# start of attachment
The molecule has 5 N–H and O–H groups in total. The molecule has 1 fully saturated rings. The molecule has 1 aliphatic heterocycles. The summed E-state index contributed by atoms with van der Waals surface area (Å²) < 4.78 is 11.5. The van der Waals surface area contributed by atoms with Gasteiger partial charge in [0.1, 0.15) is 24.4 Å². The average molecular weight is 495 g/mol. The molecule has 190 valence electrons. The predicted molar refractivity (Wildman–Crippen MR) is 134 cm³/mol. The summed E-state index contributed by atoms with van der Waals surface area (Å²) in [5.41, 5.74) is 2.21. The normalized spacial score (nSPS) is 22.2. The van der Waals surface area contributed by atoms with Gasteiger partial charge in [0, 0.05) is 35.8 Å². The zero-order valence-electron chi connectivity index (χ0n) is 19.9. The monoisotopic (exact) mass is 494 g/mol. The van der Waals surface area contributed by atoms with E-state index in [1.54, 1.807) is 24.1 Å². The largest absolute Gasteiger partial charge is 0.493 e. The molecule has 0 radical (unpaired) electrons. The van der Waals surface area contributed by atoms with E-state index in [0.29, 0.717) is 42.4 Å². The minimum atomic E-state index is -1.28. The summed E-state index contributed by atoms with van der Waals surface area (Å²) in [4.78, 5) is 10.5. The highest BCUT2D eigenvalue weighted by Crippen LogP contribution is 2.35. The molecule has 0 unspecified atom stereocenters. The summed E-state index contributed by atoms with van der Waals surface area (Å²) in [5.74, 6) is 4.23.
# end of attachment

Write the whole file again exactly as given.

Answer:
The molecule has 5 N–H and O–H groups in total. The molecule has 1 fully saturated rings. The molecule has 1 aliphatic heterocycles. The summed E-state index contributed by atoms with van der Waals surface area (Å²) < 4.78 is 11.5. The van der Waals surface area contributed by atoms with Gasteiger partial charge in [0.1, 0.15) is 24.4 Å². The average molecular weight is 495 g/mol. The molecule has 190 valence electrons. The predicted molar refractivity (Wildman–Crippen MR) is 134 cm³/mol. The summed E-state index contributed by atoms with van der Waals surface area (Å²) in [5.41, 5.74) is 2.21. The normalized spacial score (nSPS) is 22.2. The van der Waals surface area contributed by atoms with Gasteiger partial charge in [0, 0.05) is 35.8 Å². The zero-order valence-electron chi connectivity index (χ0n) is 19.9. The monoisotopic (exact) mass is 494 g/mol. The van der Waals surface area contributed by atoms with E-state index in [1.54, 1.807) is 24.1 Å². The largest absolute Gasteiger partial charge is 0.493 e. The molecule has 0 radical (unpaired) electrons. The van der Waals surface area contributed by atoms with E-state index in [0.29, 0.717) is 42.4 Å². The minimum atomic E-state index is -1.28. The summed E-state index contributed by atoms with van der Waals surface area (Å²) in [4.78, 5) is 10.5. The highest BCUT2D eigenvalue weighted by Crippen LogP contribution is 2.35. The molecule has 0 unspecified atom stereocenters. The summed E-state index contributed by atoms with van der Waals surface area (Å²) in [5.74, 6) is 4.23.